Sectoral Reciprocity

Sectoral reciprocity is a polite term for mirroring another country’s laws. In this case, Mexico’s immigration laws and practices, albeit, not as harsh.

Mexico joins legal fight against Texas’ sanctuary city crackdown

The government of Mexico has aligned itself with municipalities suing the state of Texas over a new law that, if implemented, would crack down on sanctuary cities, arguing that the state’s action hurts Mexico’s relationship with Washington.

Lawyers for the Mexican government argue that Texas Senate Bill 4 creates unnecessary tension in relations between Mexico and the United States. It forces Mexico to treat Texas differently from other states and interferes with diplomatic interests and ongoing negotiations on a range of bilateral matters, from trade to security.

“Given the importance of the international relationship between the U.S. and Mexico, it is essential that Mexico be able to approach its discussions with one consistent negotiating partner rather than having to enter into 50 different negotiations with each state regarding the type and extent of immigration enforcement that will occur in that state,” the Mexican government wrote in an amicus brief filed late Thursday night. [snip]

Try entering Mexico illegally. Tell them you’re only looking for work. Write when you get out of prison. Let me know if you get back any of your belongings or cash. Tell us how nice prison life is there .

Republican Gov. Greg Abbott signed the law in May. It would prevent municipalities from adopting their own policies to limit enforcement of immigration laws and empowers police officers to question people about their immigration status when they are detained.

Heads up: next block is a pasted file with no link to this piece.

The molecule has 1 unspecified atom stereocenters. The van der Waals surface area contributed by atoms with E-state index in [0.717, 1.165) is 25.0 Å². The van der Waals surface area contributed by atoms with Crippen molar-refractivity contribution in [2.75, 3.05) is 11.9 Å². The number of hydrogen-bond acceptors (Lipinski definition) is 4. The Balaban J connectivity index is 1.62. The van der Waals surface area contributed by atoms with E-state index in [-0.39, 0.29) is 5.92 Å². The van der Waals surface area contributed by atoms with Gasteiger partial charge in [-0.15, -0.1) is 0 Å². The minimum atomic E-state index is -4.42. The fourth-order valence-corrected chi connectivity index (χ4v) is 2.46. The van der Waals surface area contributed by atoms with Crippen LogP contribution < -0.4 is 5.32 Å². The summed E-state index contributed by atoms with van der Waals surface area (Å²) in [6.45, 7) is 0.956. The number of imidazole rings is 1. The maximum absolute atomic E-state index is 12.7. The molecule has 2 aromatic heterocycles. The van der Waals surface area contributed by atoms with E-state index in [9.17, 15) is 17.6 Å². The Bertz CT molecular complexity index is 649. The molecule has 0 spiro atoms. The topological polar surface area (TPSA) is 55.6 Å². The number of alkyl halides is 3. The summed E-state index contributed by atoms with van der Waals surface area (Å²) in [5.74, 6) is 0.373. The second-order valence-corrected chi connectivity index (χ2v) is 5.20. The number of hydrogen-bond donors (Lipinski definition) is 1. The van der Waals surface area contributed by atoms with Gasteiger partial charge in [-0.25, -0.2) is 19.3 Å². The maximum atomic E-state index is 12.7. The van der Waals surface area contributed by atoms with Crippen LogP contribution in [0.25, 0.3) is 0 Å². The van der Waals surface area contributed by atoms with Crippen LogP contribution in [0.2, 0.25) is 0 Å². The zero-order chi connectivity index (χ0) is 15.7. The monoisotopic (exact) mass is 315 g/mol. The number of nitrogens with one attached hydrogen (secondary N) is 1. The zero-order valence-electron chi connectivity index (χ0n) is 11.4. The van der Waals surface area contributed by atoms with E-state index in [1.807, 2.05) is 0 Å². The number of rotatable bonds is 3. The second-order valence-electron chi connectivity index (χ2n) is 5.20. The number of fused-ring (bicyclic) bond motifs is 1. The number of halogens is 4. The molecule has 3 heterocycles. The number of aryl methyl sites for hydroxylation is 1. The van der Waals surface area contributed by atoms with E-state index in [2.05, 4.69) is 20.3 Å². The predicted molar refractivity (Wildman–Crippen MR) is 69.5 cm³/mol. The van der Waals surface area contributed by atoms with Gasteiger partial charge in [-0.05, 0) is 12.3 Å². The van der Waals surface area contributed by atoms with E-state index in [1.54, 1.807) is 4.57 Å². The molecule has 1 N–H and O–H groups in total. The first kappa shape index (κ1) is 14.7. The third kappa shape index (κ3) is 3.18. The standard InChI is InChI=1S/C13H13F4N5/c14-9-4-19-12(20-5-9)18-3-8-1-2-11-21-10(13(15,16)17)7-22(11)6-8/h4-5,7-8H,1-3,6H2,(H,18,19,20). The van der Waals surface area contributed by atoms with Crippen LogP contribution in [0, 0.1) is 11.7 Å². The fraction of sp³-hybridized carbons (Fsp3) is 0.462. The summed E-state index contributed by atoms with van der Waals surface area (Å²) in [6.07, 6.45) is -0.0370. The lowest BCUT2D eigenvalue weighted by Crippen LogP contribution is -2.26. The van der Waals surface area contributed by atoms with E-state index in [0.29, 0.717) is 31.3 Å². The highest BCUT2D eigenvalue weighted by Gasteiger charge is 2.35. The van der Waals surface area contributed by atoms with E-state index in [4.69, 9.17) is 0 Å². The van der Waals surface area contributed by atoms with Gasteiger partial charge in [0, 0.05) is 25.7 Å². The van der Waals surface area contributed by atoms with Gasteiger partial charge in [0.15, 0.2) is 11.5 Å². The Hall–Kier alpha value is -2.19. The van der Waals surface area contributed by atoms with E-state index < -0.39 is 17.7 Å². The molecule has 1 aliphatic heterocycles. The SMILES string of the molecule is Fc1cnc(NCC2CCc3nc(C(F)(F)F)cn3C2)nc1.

Civil rights activists in Texas and around the country say the law will promote racial profiling. Some call it the “show your papers” law. [snip]

Leon Fresco, a lawyer representing the government of Mexico, argues in the brief that SB-4 has already harmed the relationship between Mexico and the United States. Mexican consulate officials in Texas have been flooded with calls from scared Mexican nationals. Fears are so widespread that Mexican nationals were afraid to seek government assistance during Hurricane Harvey. [snip]

Isn’t that terrible. Try this! They’re not suppose to be here in the first place.
The only reason they are here is to be exploited:

  1. The Democrats want them for votes.
  2. The unions want them for dues and shut mouth labor.
  3. Business wants them for cheap labor who won’t quit for fear of being turned in to ICE.

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Historical happenings

7/6/1776 ~ Congress issues “Declaration of the Causes & Necessity of Taking up Arms,” listing grievances but denying intent to be independent

7/6/1798 ~ US law makes aliens “liable to be apprehended, restrained, … & removed as alien enemies”

7/6/1848 ~ Mexican-American War ended with the Treaty of Guadaloupe Hidalgo